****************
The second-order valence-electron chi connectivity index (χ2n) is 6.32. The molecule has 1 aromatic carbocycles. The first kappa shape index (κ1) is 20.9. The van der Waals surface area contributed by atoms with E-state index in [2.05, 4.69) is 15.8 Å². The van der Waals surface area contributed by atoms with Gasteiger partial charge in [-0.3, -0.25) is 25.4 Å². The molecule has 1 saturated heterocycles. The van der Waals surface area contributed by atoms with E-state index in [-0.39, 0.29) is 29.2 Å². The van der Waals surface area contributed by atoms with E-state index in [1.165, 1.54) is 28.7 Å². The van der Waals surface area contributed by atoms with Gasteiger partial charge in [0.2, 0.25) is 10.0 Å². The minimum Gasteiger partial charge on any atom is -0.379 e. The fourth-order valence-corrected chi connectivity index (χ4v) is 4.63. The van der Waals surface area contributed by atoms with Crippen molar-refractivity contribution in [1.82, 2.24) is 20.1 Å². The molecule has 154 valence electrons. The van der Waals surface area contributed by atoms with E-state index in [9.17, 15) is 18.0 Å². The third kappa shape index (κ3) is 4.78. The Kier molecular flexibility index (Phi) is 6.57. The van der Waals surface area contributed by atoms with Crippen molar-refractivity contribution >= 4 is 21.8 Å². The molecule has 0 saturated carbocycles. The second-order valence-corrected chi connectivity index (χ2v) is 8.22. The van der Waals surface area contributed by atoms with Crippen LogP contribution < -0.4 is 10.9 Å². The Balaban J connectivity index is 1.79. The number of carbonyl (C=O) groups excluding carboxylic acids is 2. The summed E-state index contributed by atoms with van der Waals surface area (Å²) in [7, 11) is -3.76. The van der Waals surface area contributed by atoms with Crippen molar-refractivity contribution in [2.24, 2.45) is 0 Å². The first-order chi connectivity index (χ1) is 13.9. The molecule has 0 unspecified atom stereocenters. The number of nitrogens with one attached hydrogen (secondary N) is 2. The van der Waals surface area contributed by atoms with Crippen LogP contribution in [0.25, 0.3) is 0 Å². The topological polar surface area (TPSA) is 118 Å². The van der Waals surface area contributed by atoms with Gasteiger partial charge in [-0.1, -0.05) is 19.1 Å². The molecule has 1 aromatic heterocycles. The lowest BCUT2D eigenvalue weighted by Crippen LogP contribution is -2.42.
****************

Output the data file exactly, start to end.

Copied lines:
The second-order valence-electron chi connectivity index (χ2n) is 6.32. The molecule has 1 aromatic carbocycles. The first kappa shape index (κ1) is 20.9. The van der Waals surface area contributed by atoms with E-state index in [2.05, 4.69) is 15.8 Å². The van der Waals surface area contributed by atoms with Gasteiger partial charge in [-0.3, -0.25) is 25.4 Å². The molecule has 1 saturated heterocycles. The van der Waals surface area contributed by atoms with E-state index in [-0.39, 0.29) is 29.2 Å². The van der Waals surface area contributed by atoms with E-state index in [1.165, 1.54) is 28.7 Å². The van der Waals surface area contributed by atoms with Gasteiger partial charge in [0.2, 0.25) is 10.0 Å². The minimum Gasteiger partial charge on any atom is -0.379 e. The fourth-order valence-corrected chi connectivity index (χ4v) is 4.63. The van der Waals surface area contributed by atoms with Crippen molar-refractivity contribution in [1.82, 2.24) is 20.1 Å². The molecule has 154 valence electrons. The van der Waals surface area contributed by atoms with E-state index in [9.17, 15) is 18.0 Å². The third kappa shape index (κ3) is 4.78. The Kier molecular flexibility index (Phi) is 6.57. The van der Waals surface area contributed by atoms with Crippen molar-refractivity contribution >= 4 is 21.8 Å². The molecule has 0 saturated carbocycles. The second-order valence-corrected chi connectivity index (χ2v) is 8.22. The van der Waals surface area contributed by atoms with Crippen LogP contribution < -0.4 is 10.9 Å². The Balaban J connectivity index is 1.79. The number of carbonyl (C=O) groups excluding carboxylic acids is 2. The summed E-state index contributed by atoms with van der Waals surface area (Å²) in [7, 11) is -3.76. The van der Waals surface area contributed by atoms with Crippen molar-refractivity contribution in [2.24, 2.45) is 0 Å². The first-order chi connectivity index (χ1) is 13.9. The molecule has 0 unspecified atom stereocenters. The number of nitrogens with one attached hydrogen (secondary N) is 2. The van der Waals surface area contributed by atoms with Crippen LogP contribution in [0.25, 0.3) is 0 Å². The topological polar surface area (TPSA) is 118 Å². The van der Waals surface area contributed by atoms with Gasteiger partial charge in [-0.1, -0.05) is 19.1 Å². The molecule has 1 aromatic heterocycles. The lowest BCUT2D eigenvalue weighted by Crippen LogP contribution is -2.42.